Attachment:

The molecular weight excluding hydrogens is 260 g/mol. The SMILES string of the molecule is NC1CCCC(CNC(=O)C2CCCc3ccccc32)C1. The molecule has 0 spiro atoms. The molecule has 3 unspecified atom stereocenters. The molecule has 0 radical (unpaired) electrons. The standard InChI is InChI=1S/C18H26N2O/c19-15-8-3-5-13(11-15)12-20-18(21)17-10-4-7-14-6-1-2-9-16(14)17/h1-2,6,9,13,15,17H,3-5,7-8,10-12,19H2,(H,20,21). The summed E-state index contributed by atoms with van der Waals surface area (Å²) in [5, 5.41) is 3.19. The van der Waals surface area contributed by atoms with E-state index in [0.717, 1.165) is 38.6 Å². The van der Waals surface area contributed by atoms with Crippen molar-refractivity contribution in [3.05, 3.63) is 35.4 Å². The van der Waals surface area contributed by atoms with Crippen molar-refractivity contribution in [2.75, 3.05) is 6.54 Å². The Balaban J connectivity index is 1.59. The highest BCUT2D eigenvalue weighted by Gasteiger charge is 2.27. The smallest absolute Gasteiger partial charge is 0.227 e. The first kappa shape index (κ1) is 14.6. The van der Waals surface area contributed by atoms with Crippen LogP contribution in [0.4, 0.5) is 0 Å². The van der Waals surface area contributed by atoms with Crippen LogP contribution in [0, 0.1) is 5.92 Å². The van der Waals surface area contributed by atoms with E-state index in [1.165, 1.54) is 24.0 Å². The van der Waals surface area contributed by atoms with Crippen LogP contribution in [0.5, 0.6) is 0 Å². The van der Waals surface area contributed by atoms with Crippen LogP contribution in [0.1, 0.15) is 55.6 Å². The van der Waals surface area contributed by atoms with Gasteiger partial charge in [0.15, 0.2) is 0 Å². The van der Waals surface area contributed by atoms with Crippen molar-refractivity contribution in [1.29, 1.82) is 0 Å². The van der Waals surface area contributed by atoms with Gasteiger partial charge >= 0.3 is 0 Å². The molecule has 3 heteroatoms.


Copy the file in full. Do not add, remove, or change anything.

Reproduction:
The molecular weight excluding hydrogens is 260 g/mol. The SMILES string of the molecule is NC1CCCC(CNC(=O)C2CCCc3ccccc32)C1. The molecule has 0 spiro atoms. The molecule has 3 unspecified atom stereocenters. The molecule has 0 radical (unpaired) electrons. The standard InChI is InChI=1S/C18H26N2O/c19-15-8-3-5-13(11-15)12-20-18(21)17-10-4-7-14-6-1-2-9-16(14)17/h1-2,6,9,13,15,17H,3-5,7-8,10-12,19H2,(H,20,21). The summed E-state index contributed by atoms with van der Waals surface area (Å²) in [5, 5.41) is 3.19. The van der Waals surface area contributed by atoms with E-state index in [0.717, 1.165) is 38.6 Å². The van der Waals surface area contributed by atoms with Crippen molar-refractivity contribution in [3.05, 3.63) is 35.4 Å². The van der Waals surface area contributed by atoms with Crippen molar-refractivity contribution in [2.75, 3.05) is 6.54 Å². The Balaban J connectivity index is 1.59. The highest BCUT2D eigenvalue weighted by Gasteiger charge is 2.27. The smallest absolute Gasteiger partial charge is 0.227 e. The first kappa shape index (κ1) is 14.6. The van der Waals surface area contributed by atoms with Crippen LogP contribution in [0.4, 0.5) is 0 Å². The van der Waals surface area contributed by atoms with Crippen LogP contribution in [0, 0.1) is 5.92 Å². The van der Waals surface area contributed by atoms with E-state index in [1.165, 1.54) is 24.0 Å². The van der Waals surface area contributed by atoms with Crippen LogP contribution in [0.5, 0.6) is 0 Å². The van der Waals surface area contributed by atoms with Crippen LogP contribution in [0.1, 0.15) is 55.6 Å². The van der Waals surface area contributed by atoms with Gasteiger partial charge in [0.15, 0.2) is 0 Å². The van der Waals surface area contributed by atoms with Crippen molar-refractivity contribution in [1.29, 1.82) is 0 Å². The van der Waals surface area contributed by atoms with Gasteiger partial charge >= 0.3 is 0 Å². The molecule has 3 heteroatoms.